Today Expedia offers more than 135,000 hotels on its travel booking sites, making available those hotels on the more than 100 localized Expedia and Hotels.com online travel sites in over 60 countries across the globe. Collectively, these sites attract more than 50 million travel shoppers each month, vastly extending the global reach for a hotel far beyond what they could otherwise likely achieve on their own.

In addition to its expanding presence throughout Africa, U.S.-based Expedia also has operations in North America, Europe, Asia-Pacific, the Middle East and South America. The company also employs a global supply team comprised of hundreds of travel professions placed in local markets around the world whose focus is on developing relationships with local hoteliers and counseling those partners on creating effective strategies to drive incremental demand using the numerous merchandising and promotional opportunities Expedia offers. Expedia plans to expand this team further by establishing South Africa-based operations later this year in an effort to assist an even larger number of hotel partners throughout Africa and the Indian Ocean regions interested in extending their reach to an ever-increasing global audience of travelers.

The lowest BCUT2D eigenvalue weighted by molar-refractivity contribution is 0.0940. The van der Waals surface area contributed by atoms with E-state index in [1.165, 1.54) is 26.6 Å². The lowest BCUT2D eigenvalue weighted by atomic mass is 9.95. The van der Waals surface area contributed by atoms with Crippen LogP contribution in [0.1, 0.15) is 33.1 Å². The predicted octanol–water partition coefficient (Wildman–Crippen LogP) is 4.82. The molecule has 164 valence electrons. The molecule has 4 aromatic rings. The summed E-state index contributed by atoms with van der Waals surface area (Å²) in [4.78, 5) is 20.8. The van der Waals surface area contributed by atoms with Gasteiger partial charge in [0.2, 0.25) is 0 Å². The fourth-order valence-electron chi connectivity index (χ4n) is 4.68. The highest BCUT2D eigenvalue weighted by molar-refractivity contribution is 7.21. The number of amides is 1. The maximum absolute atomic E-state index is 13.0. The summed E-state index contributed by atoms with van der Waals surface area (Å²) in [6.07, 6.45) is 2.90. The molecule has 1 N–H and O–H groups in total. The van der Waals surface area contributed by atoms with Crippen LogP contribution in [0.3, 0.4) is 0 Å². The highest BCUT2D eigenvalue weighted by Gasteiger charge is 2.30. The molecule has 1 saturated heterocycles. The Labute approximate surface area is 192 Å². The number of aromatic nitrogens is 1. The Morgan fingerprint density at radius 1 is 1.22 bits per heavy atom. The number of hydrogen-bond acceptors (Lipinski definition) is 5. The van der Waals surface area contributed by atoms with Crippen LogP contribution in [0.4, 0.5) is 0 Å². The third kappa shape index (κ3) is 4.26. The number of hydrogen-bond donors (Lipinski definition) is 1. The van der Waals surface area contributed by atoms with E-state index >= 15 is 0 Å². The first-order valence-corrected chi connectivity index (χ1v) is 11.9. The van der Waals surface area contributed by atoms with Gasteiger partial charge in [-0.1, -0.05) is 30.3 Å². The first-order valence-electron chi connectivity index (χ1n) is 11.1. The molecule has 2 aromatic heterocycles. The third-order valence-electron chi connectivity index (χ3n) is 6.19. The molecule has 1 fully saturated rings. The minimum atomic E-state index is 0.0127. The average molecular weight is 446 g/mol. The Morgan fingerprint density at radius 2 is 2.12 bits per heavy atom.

Representatives from Expedia will be in Durban, South Africa later this week to exhibit at the fifth-annual Indaba Travel Show from May 7th-10th. Expedia and Hotels.com delegates from across the Hotel, Tour and Transport, Technology and Media lines of business will also be in attendance to meet with local travel suppliers interested in learning more about the benefits of becoming part of Expedia’s global online travel marketplace.